Speaking One Language

by @KantoCastBlue

For as long as I can remember, interacting with people has always been difficult for me. I never really knew how to make friends let alone make small talk. Conversing with people was difficult because I couldn't relate with them, almost like there was a language barrier.

Don't get me wrong, little Blue still had friends. Most of the time it was because my house was the happenin' place to be... Mainly because of how welcoming my Mom made it with treats and awesomeness. But, there were many times my friends would end up watching baseball with my Dad in the living room.

But then 1998 came along. For you youngsters, that's the year North America received not only Red, Blue and Yellow versions of the game, but the anime as well. And then several months later in 1999 the card game also came over seas. Soon my time spent collecting rocks on the playground during recess transformed into collecting Pokemon.

As you might imagine there were a lot of my classmates who were all about the Pokemon craze as well. There were the kids who were into football, the kids who were into music, and those of us who were nerdy and already ahead of the curve. We all started speaking one language: Pokemon. And the great thing was it didn't matter if you played the games, collected the cards or watch the animated series because content from all these mediums blended together. At least at the time. Pokemon has gotten complicated, hasn't it?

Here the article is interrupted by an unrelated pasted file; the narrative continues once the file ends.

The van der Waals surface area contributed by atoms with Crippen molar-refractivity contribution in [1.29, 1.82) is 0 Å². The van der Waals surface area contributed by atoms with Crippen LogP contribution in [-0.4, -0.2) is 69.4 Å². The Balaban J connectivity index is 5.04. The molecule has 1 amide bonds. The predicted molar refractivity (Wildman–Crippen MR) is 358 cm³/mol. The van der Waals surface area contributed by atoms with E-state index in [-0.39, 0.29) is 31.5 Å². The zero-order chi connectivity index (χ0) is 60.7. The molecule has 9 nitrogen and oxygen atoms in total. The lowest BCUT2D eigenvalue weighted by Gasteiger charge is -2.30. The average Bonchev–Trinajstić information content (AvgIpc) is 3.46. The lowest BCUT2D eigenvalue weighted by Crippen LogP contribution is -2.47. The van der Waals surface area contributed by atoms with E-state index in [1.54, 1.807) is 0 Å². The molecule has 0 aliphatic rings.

Soon all the different cliques were united. We all loved talking about Pokemon. The conversation was already determined and everyone was invited. I finally felt like I didn't have to work at interacting with everyone. Soon, I even became a bit of a "Pokemon Professor" within our little group. Everyone would be asking me whether or not their trades were worth it, how to beat Dragonite, how to catch Mewtwo. It was a bit ridiculous, and I mean that in the best way possible.

For my birthday back in 1999 I remember my parents said I could take a small group of friends with me and we'd go see "Pokemon: The First Movie". Everyone was super jazzed, even me. It was weird because I wasn't normally excited about social gatherings, especially ones that revolved around me. But for the first time I finally felt accepted; liked, even. To this date, it was the best birthday I've ever had.

Not long after Pokemon Silver and Gold came out. Then Crystal shortly after that. Johto opened my eyes to a whole new Pokemon experience. It was awesome. Generation 2 still holds a special place in my heart to this day. However, it was about this time that my friends were starting to lose interest in the Pokemon world. A group of us that had topped nearly a dozen had become a trio: Me, Jeff and Joey. But that was OK. I didn't mind a close triangle of friends.

Not but a year later I moved away to a different town. I fell back into the old me: secluded and bad at talking to people. I even missed the release of the Hoenn, a play through of which never happened until the release of ORAS. I did pick FireRed back up when it was released though. I was hoping by doing so I might get that jolt of excitement back I experienced a few years back. That'd be about the time Kevin, aka Red, and I met. Once again the language of Pokemon came to my rescue.